Why Do Dogs Drool?

happy english bulldog drooling while sitting outside

Our dogs do weird things sometimes. Their behavior can make us laugh, confuse us, worry us, and more. Regardless of what weird things your dog is doing, there is probably a reason for it, even if it’s just drooling. Why do dogs drool? Here are a few reasons:

1. Your Dog May be Prone to Drooling

Some dog breeds are known for drooling more than others. It’s usually not a cause for concern as the drool is caused by the extra skin some dog breeds usually have around their mouth. Saint Bernards, Mastiffs, Bloodhounds, and more all tend to have more room around their jowls, which also means more drool.

A little extra drool is also one of the facts about Victorian Bulldogs. If you have one of these drool-prone breeds, it’s generally a good idea to have a cloth or “drool rag” around to help keep up with it.

2. Your Dog Might Drool When They Are Excited

When your dog is excited about something, they may drool. This is particularly common when it comes to impending food or the thought of something delicious. Your dog may drool in anticipation of a treat or because they’ve smelled something delicious you are cooking and are hoping you will share.

It’s generally better not to share your food with your dog as there are many harmful foods you should keep away from them. But, if it’s a food that is safe for your dog and you want share with them, a little drool is normal.

3. Some Drool Can Happen When Your Dog is Panting

Dogs pant to help regulate their body temperature and cool down. Since your dog’s mouth is open when they’re panting, you may see some drooling happen as a side effect. If your dog doesn’t normally drool and they start to drool a lot, even while panting, it’s important to visit the vet as excessive drooling is a common symptom for underlying health issues. It’s also important to know the signs of heatstroke. A dog who is close to, or experiencing, heat stroke will be panting heavily and may also drool excessively because of it.

4. Drool Can Also Happen When Your Dog is Stressed or Anxious

When your dog is stressed out or anxious, they may also drool. If your dog is experiencing stress or anxiety, it’s important to try and figure out the source and try to help. Some things, like separation anxiety, will take time and training to overcome.

A little drool when your dog is stressed is normal, a lot can be cause for concern. The potential exception to this is a dog that is prone to drooling due to droopy jowls. But, even if your dog is prone to drooling, seeing them drool more than what is normal for them can be a cause for concern and is worth a trip to the vet.

5. Drooling Can be Caused by Medical Issues

Excessive drooling is a common symptom for a lot of medical issues, which is why it’s important to visit the vet if your dog starts drooling a lot. Drooling is often a side effect of medical issues dealing with the mouth, throat, and stomach.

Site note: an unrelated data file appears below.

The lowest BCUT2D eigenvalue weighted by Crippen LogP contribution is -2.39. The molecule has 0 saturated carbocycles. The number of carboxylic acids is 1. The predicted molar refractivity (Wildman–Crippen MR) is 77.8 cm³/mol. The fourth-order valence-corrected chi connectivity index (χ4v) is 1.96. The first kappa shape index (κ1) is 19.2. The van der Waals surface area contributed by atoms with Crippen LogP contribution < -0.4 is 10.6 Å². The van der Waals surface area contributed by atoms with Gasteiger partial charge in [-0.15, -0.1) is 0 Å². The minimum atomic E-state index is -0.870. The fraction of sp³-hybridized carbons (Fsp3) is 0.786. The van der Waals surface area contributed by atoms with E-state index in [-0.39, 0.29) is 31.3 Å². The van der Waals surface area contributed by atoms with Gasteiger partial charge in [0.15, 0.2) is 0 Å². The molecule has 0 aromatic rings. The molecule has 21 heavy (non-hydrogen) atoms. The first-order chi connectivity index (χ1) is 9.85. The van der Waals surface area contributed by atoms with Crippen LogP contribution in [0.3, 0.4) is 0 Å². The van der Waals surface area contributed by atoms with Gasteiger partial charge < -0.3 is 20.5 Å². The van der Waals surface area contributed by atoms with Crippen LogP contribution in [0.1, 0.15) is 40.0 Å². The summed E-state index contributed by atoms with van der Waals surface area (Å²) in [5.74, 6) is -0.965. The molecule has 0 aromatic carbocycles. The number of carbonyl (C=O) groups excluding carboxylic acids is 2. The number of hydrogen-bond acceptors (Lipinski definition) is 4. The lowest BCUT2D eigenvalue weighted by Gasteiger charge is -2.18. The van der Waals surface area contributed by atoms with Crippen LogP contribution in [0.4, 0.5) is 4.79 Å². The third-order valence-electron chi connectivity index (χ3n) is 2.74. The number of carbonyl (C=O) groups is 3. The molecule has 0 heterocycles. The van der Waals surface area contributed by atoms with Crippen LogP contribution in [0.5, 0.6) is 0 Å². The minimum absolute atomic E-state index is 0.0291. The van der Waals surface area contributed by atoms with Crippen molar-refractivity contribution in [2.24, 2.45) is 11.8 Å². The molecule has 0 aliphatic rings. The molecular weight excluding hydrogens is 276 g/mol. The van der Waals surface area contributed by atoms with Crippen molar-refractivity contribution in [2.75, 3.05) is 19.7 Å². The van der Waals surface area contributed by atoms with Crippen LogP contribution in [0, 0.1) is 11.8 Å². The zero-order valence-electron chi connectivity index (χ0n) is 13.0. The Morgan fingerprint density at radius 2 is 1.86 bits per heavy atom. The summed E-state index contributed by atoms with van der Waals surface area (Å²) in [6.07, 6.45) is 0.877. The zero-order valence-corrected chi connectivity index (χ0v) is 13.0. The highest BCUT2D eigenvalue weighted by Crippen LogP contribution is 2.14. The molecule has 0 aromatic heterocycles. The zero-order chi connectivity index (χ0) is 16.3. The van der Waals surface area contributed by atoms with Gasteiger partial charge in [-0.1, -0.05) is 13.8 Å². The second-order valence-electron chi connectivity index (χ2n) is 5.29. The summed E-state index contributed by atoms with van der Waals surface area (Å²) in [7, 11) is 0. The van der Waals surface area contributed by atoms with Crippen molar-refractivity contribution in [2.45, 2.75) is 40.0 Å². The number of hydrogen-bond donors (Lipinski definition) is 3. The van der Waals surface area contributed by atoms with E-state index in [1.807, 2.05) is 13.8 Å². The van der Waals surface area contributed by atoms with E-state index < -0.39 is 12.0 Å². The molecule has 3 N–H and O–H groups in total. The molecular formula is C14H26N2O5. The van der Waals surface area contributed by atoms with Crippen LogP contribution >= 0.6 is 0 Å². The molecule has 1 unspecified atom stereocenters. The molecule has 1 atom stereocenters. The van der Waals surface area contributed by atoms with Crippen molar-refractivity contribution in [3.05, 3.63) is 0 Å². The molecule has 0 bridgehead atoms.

Mouth and Throat Issues

Dental diseases like gum disease, tooth decay, or tooth loss can also lead to drooling. Knowing how to implement good dental care for dogs can help prevent these dental diseases and should be a regular part of caring for your pup.

If your dog has allergies or has a nose, sinus, or throat infection, they may drool more. Drooling can also be a sign of a choking hazard. If your dog can’t swallow appropriately, they will start to drool heavily because there is nowhere for that saliva to go.

Stomach Issues

Anytime your dog has an upset stomach, they will likely be drooling. They could be experiencing nausea or motion sickness or the drooling could be a result of them ingesting something they shouldn’t have or something just isn’t sitting well.

Nausea treatments or desensitization to car rides can help reduce the chance of car sickness in dogs. Drooling outside of the car can be from a simple stomachache or something more serious.

Your dog may have ingested something poisonous or toxic, which is usually accompanied by drooling and also other symptoms like vomiting, shaking, and more. These can be common signs of gastritis in dogs, which is an inflammation of the stomach and its lining.

If a dog is experiencing gastric torsion, or bloat, they will often be drooling because they can’t swallow. Bloat in dogs is a serious situation and can be life-threatening, so you want to make sure you get to the vet as soon as possible.

When it comes to drooling, it all depends on what’s normal for your dog. Dog breeds with larger, looser jowls will naturally drool more than other dog breeds. Even if your dog doesn’t normally drool, they may start to dribble a little in certain situations. Most of the time, a little drool is nothing to worry about. However, if drooling becomes excessive or is abnormal for your dog, it’s time to high-tail it to the vet.